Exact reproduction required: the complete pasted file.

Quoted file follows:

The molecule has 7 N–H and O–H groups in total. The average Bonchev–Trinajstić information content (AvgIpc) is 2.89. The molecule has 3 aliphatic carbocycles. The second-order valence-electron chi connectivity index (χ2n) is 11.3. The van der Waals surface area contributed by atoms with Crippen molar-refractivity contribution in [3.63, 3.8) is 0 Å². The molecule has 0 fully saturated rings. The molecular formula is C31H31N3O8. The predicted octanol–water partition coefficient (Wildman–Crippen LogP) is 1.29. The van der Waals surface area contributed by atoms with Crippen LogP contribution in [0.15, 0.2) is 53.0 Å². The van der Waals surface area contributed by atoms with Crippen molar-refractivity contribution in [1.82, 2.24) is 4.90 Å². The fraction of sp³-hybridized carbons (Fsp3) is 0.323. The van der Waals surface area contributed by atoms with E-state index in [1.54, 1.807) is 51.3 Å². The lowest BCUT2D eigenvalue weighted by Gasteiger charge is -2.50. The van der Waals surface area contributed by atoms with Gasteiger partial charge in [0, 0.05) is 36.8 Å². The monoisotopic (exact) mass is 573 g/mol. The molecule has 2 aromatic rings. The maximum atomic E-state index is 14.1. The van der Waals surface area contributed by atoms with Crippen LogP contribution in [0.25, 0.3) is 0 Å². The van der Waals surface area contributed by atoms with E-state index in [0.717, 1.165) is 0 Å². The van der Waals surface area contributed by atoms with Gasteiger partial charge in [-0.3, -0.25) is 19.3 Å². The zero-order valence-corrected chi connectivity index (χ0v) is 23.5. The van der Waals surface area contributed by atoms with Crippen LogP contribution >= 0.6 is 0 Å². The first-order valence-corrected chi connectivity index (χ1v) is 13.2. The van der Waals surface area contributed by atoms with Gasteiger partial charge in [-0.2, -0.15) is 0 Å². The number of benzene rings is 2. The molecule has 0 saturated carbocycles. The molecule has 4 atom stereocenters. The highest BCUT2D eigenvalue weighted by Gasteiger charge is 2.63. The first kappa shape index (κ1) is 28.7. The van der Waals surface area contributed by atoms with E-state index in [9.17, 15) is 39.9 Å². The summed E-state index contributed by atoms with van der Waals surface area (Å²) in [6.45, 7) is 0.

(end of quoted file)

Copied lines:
The molecule has 7 N–H and O–H groups in total. The average Bonchev–Trinajstić information content (AvgIpc) is 2.89. The molecule has 3 aliphatic carbocycles. The second-order valence-electron chi connectivity index (χ2n) is 11.3. The van der Waals surface area contributed by atoms with Crippen molar-refractivity contribution in [3.63, 3.8) is 0 Å². The molecule has 0 fully saturated rings. The molecular formula is C31H31N3O8. The predicted octanol–water partition coefficient (Wildman–Crippen LogP) is 1.29. The van der Waals surface area contributed by atoms with Crippen LogP contribution in [0.15, 0.2) is 53.0 Å². The van der Waals surface area contributed by atoms with Crippen molar-refractivity contribution in [1.82, 2.24) is 4.90 Å². The fraction of sp³-hybridized carbons (Fsp3) is 0.323. The van der Waals surface area contributed by atoms with E-state index in [1.54, 1.807) is 51.3 Å². The lowest BCUT2D eigenvalue weighted by Gasteiger charge is -2.50. The van der Waals surface area contributed by atoms with Gasteiger partial charge in [0, 0.05) is 36.8 Å². The monoisotopic (exact) mass is 573 g/mol. The molecule has 2 aromatic rings. The maximum atomic E-state index is 14.1. The van der Waals surface area contributed by atoms with Crippen LogP contribution in [0.25, 0.3) is 0 Å². The van der Waals surface area contributed by atoms with E-state index in [0.717, 1.165) is 0 Å². The van der Waals surface area contributed by atoms with Gasteiger partial charge in [-0.3, -0.25) is 19.3 Å². The zero-order valence-corrected chi connectivity index (χ0v) is 23.5. The van der Waals surface area contributed by atoms with Crippen LogP contribution >= 0.6 is 0 Å². The first-order valence-corrected chi connectivity index (χ1v) is 13.2. The van der Waals surface area contributed by atoms with Gasteiger partial charge in [-0.2, -0.15) is 0 Å². The number of benzene rings is 2. The molecule has 0 saturated carbocycles. The molecule has 4 atom stereocenters. The highest BCUT2D eigenvalue weighted by Gasteiger charge is 2.63. The first kappa shape index (κ1) is 28.7. The van der Waals surface area contributed by atoms with E-state index in [9.17, 15) is 39.9 Å². The summed E-state index contributed by atoms with van der Waals surface area (Å²) in [6.45, 7) is 0.